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High school graduation rates were down slightly in Box Elder County overall last year, but stayed in line with historical and state averages.

The state Board of Education released data last week stating that 43,500 students graduated from district and charter high schools in Utah in 2019, representing 87.4% who entered as freshmen four years earlier.

The overall graduation rate increased by 0.4% since last year and is up by more than 3% in the past five years, board officials said. It was the seventh straight year that the rate went up.

The Box Elder School District reported graduating 859 students in 2019 for an overall graduation rate of 83.6%. That was down from 84.3% in 2018 and 83.9% in 2017, but remained consistent with long-term trends.

Bear River High School was well above the statewide average, graduating 303 students this year for a rate of 92.7%. That was down from 95 percent in 2018, but up compared with a 91.5% rate in 2017.

Box Elder High School graduated 452 students at a rate of 86.5%, down from 87.4% in 2018 and 88.2% in 2017.

Graduation rates at Dale Young Community High School have historically been below average, but the school has shown marked improvement in its rate. Dale Young graduated 102 students this year at a rate of 45.1%, a significant increase from 42.7% in 2018 and 35.3% in 2017, meaning the school has increased its graduation rate by nearly 10% in just two years.

A new school, Sunrise High, is currently under construction at the site of the former Dale Young building in Brigham City.

Sunrise High is expected to open in time for the 2020-21 school year.

Monticello High School was one of 14 schools in Utah to have a 100% graduate rate, meaning each of its 300 seniors enrolled graduated, officials said. Last year, there were 10.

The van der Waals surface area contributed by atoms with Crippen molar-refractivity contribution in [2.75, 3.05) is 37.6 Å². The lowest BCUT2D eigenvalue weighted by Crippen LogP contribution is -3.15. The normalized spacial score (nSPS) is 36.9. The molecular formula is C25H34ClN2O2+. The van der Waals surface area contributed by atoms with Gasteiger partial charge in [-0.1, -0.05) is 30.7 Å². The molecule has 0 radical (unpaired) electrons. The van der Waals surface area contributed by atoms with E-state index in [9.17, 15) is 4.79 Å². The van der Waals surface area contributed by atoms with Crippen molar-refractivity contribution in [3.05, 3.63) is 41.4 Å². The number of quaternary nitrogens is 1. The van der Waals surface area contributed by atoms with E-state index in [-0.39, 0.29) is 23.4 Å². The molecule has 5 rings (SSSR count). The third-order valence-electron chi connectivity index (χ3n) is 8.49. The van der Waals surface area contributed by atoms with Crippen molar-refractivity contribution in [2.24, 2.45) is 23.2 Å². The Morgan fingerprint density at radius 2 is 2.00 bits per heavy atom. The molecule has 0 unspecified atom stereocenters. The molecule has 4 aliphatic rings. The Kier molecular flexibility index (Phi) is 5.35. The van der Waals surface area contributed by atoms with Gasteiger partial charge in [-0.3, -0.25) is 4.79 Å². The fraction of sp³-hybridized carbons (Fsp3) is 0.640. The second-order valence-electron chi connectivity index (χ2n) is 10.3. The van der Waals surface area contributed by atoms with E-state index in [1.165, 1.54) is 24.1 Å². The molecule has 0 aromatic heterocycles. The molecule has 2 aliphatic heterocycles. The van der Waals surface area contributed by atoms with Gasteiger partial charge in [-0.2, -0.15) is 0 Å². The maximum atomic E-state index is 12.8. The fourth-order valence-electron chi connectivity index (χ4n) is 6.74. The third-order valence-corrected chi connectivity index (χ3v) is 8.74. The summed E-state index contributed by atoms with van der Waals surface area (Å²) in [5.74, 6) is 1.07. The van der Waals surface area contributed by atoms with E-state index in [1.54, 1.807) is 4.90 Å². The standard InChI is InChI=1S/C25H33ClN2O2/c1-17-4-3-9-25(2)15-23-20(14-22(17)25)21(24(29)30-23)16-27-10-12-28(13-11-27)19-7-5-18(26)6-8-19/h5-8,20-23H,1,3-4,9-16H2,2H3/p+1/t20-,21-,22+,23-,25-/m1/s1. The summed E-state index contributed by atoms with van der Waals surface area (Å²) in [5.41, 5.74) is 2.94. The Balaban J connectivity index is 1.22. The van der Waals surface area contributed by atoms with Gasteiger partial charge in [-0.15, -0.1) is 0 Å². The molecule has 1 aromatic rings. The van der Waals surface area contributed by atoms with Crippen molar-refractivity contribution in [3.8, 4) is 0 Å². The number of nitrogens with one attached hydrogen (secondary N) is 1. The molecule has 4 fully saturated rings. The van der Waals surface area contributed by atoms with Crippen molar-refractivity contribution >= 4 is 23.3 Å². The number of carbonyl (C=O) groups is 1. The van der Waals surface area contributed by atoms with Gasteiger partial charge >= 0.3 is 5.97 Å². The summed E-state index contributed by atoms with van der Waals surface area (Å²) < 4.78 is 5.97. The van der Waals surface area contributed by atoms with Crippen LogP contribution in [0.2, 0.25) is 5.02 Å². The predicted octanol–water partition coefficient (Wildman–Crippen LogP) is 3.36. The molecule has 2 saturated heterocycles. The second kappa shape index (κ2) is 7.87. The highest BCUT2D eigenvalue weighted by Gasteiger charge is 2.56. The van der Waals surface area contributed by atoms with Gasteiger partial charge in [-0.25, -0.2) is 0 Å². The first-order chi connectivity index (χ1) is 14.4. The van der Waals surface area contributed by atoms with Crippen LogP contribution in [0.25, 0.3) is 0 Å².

Some of the overall gains could be attributed to increased graduation rates among some of the larger demographic groups including students with disabilities, board spokesman Mark Peterson said.

“Equity is a hallmark for the board and that is something that we’re working with all the LEAs (local education agencies) on is to make sure disadvantaged students do better while not having traditional students suffer,” Peterson said.

Despite the growth, the lowest graduation rates were among students who are economically disadvantaged at 77.3%, English learners at 72.8% and students with disabilities at 72.4%, officials said.

Girls graduated at a higher rate than boys, with 89.7% of female students graduating compared with 85.2 percent of males.

“We are proud of the efforts of our educators in helping more students graduate,” said said State Superintendent of Public Instruction Sydnee Dickson.

Dickson said it’s important to monitor graduation rates because students who don’t graduate from high school are less likely to make a living wage, move on to post-secondary education opportunities, or be civically engaged.

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